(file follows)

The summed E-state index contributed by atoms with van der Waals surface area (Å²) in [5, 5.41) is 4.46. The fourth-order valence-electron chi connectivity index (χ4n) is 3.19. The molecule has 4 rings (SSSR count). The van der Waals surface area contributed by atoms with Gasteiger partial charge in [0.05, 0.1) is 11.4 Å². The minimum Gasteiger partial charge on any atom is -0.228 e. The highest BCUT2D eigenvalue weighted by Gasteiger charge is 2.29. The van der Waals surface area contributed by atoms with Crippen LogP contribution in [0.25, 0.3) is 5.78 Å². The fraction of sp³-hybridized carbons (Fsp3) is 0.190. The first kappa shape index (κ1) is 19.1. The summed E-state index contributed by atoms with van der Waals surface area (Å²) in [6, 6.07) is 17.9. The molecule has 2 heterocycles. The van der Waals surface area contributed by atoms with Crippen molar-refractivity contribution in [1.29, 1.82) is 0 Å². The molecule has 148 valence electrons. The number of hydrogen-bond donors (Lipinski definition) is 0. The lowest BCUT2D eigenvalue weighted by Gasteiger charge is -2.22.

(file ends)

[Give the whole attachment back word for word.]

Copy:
The summed E-state index contributed by atoms with van der Waals surface area (Å²) in [5, 5.41) is 4.46. The fourth-order valence-electron chi connectivity index (χ4n) is 3.19. The molecule has 4 rings (SSSR count). The van der Waals surface area contributed by atoms with Gasteiger partial charge in [0.05, 0.1) is 11.4 Å². The minimum Gasteiger partial charge on any atom is -0.228 e. The highest BCUT2D eigenvalue weighted by Gasteiger charge is 2.29. The van der Waals surface area contributed by atoms with Crippen LogP contribution in [0.25, 0.3) is 5.78 Å². The fraction of sp³-hybridized carbons (Fsp3) is 0.190. The first kappa shape index (κ1) is 19.1. The summed E-state index contributed by atoms with van der Waals surface area (Å²) in [6, 6.07) is 17.9. The molecule has 2 heterocycles. The van der Waals surface area contributed by atoms with Crippen molar-refractivity contribution in [1.29, 1.82) is 0 Å². The molecule has 148 valence electrons. The number of hydrogen-bond donors (Lipinski definition) is 0. The lowest BCUT2D eigenvalue weighted by Gasteiger charge is -2.22.